Infinite Joy

I have to confess I struggle with remembering to count my blessings… Especially on days like I have experienced this past week when my sons blood sugar numbers have been all over the map and well outside a ‘normal’ let alone ‘healthy’ range.   But tonight’s middle of the night check is one of those where joy overflows – the kind of joy where you wake up your spouse, you call your best friend in the middle of the night to share great news! Praise our creator!  The joy seems infinite at times like these 🙂  And it’s a joy that one has to share – I give you my joy, take all you need, and take a little extra to give someone else in need…


Footprints in the sand…

Foot prints in the sand
Foot prints in the sand… Can you number them?

via Discover Challenge: Numbers

Mouth watering…

Today’s “Daily Prompt” theme ‘copycat‘ couldn’t be more appropriate!  One of the most common things we do when we decide to change our lifestyle whether in regards to diet, activities, sports, etc., is we try to find a replacement like the one we are no longer going to practice, eat and so on.  This seems to happen a lot when it comes to our diet.

For instance, we know sugar is unhealthy for us but we reeaallllyyyyy want those chocolate brownies, ice cream and cake…and candy! I will admit I still look for these ‘healthy copycat’ recipes. Most of the time I am hugely disappointed as they just swap bad ingredients for more bad ingredients and my hopes of having something that resembles food from my past are tossed out the window.

WELL!  Today that has changed!  I haven’t tried this one yet but the ingredient list looks extremely promising and can’t wait to make them.  Look at them – do they look yummy or what?!?  🙂  FINALLY a copycat version I can add to my recipe collection!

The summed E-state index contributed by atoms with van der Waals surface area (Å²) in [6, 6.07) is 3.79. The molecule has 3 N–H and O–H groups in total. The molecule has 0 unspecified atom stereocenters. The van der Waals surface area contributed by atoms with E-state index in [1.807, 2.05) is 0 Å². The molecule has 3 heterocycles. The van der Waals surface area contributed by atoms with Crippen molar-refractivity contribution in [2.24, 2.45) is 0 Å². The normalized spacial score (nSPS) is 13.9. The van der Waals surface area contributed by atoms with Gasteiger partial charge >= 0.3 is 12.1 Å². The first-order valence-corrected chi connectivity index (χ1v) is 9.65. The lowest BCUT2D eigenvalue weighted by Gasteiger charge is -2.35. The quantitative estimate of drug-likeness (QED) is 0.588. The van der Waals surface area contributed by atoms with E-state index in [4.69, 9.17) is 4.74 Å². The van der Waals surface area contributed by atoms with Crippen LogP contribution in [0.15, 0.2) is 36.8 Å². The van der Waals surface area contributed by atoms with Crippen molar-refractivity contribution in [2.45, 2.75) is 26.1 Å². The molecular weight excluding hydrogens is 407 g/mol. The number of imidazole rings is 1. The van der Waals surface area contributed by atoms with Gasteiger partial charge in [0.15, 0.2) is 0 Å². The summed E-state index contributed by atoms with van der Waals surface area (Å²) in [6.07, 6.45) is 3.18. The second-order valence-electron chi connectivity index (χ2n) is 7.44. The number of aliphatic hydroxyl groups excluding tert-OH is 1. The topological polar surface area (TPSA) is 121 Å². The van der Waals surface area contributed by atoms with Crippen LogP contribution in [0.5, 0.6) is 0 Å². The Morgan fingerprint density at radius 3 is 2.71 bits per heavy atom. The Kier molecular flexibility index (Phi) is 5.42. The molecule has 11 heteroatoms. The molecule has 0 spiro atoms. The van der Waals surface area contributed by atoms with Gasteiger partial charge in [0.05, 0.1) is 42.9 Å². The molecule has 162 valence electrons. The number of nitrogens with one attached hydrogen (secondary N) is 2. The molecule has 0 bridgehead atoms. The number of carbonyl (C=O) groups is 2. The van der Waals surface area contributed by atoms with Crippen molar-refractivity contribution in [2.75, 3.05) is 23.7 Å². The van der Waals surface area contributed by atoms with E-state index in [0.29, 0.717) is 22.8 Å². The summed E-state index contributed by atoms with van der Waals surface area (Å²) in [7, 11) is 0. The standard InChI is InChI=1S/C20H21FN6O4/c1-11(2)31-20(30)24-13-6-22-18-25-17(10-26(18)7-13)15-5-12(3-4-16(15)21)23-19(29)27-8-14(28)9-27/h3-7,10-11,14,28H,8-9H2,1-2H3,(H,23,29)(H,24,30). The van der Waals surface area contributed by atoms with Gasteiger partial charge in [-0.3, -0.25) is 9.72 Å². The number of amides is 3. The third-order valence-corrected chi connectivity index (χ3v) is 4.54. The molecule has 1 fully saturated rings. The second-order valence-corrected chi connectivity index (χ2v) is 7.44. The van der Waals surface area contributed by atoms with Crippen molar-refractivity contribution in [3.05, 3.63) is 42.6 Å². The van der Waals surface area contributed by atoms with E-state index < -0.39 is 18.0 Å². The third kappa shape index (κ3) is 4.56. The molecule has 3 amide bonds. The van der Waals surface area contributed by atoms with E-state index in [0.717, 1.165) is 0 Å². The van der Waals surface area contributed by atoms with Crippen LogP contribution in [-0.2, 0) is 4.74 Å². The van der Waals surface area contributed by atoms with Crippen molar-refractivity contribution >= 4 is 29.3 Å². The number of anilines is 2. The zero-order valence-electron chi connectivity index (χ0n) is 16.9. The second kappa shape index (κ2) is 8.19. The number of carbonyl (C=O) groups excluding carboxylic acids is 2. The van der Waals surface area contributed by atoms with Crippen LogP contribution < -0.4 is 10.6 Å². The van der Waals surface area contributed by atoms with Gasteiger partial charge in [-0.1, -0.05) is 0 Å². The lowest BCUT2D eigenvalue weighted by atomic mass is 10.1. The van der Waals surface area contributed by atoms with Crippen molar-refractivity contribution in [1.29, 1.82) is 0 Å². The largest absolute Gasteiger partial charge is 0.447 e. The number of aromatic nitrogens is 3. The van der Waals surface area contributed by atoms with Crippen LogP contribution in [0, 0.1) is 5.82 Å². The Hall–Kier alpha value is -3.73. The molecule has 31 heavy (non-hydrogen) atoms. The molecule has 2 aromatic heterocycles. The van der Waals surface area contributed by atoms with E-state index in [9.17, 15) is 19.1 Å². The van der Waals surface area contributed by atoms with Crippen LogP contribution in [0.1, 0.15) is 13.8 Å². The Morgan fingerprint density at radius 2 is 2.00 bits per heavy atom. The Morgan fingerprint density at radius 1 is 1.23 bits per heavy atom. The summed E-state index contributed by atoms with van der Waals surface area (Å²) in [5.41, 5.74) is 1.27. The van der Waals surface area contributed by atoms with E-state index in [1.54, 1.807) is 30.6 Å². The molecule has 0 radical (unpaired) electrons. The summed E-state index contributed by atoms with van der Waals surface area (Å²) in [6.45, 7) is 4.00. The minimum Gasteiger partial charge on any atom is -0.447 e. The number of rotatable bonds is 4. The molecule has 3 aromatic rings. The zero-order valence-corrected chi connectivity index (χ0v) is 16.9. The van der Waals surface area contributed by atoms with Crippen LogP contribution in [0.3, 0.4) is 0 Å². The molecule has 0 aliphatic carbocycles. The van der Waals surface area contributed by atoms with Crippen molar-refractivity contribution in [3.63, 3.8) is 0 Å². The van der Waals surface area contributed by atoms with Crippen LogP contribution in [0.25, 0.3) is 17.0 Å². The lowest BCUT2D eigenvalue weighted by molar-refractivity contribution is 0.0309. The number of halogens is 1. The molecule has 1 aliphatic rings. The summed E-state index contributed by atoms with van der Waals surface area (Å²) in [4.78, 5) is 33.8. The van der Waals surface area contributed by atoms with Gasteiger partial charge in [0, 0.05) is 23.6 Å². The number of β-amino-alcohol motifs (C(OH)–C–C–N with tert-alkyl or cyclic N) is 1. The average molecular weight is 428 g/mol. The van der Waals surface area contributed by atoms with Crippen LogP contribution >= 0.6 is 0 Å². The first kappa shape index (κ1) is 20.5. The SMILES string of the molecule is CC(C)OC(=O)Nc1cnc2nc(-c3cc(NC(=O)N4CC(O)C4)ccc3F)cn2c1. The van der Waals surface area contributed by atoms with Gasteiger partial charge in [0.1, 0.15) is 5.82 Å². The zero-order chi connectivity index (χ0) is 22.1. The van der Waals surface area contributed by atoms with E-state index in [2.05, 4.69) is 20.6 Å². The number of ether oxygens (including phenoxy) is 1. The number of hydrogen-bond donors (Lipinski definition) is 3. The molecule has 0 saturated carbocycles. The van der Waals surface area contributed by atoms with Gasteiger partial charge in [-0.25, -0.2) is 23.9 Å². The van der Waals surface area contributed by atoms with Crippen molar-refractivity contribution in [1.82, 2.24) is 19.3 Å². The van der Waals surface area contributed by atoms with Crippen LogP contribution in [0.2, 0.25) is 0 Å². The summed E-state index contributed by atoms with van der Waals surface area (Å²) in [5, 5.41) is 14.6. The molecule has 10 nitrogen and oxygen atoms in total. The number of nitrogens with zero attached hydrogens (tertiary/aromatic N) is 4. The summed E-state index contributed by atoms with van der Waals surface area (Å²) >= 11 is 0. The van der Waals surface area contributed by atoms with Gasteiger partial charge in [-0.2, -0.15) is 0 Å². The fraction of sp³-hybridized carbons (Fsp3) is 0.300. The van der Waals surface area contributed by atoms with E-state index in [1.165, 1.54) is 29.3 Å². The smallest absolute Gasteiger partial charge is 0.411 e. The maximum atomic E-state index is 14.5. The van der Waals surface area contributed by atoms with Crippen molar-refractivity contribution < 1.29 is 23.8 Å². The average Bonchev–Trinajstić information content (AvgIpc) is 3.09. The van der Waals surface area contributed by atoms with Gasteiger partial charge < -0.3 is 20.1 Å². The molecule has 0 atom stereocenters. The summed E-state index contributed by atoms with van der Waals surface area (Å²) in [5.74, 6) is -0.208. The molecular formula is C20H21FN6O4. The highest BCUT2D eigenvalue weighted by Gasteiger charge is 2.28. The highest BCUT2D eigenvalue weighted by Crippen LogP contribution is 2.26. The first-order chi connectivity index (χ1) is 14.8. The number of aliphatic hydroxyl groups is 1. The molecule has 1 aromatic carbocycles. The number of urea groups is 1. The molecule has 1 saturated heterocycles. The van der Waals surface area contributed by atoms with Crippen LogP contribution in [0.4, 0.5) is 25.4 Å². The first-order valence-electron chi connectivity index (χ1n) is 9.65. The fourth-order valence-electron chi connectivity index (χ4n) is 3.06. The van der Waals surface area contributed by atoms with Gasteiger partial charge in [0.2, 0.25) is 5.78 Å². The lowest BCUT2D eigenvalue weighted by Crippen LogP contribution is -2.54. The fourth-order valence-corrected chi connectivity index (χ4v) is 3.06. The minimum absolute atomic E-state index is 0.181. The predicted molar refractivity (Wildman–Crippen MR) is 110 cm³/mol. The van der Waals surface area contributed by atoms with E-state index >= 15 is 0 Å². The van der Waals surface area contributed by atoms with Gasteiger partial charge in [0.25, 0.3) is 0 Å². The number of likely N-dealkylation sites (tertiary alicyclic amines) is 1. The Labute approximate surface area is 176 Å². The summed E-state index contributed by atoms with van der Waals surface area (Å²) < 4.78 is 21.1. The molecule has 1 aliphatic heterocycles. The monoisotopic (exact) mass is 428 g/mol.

the Functional Perspective – What is that?

This is a great question!

Simply put, when we take a functional perspective we continually ask ourselves how is the body supposed to function?  Then we find ways to support and encourage that function.

A quick search on gives the following top 3 definitions for functional:

  • 1. of or relating to a function or functions:
  • 2. capable of operating or functioning:
  • 3. having or serving a utilitarian purpose; capable of serving the purpose for which it was designed:

When one takes a functional approach they transform from a symptom management of health challenges to restoration of function – they look at the problem from a different perspective.  They are looking to restore the body to operation in a manner for which it was designed.  To find a solution for malfunctioning they look at the reasons why, or what, triggered the malfunction. Then they look at what changes need to be made to achieve restoration.

For instance with my son and his diagnosis of Type 1 Diabetes.  In the process of examining our management options we ask many questions.  We are trying to put pieces of the puzzle together. Connect the dots.  Such as:

  • What causes the ‘honeymoon’ period?
  • How does the pancreas stop working then start working again?
  • Which processes are involved in the triggering of insulin to be released in the body?
  • Does this food support the body in eliciting an insulin response?
  • How are we supporting the leptin or ghrelin responses?
  • What processes are triggered during the sun converting vitamin D?
  • What does my son’s cholesterol panel look like?  Will that give us a clue to what ‘health road’ we were on?
  • What role does the bouts with eczema over the last two years fit in to where we are health-wise today?
  • The severe infant re-flux as an infant, was that a clue we missed?
  • Are all carbs the same?  Are different metabolic processes triggered due to various types carbs?
  • Is this activity disrupting or supporting circadian rhythms?
  • The list grows and grows…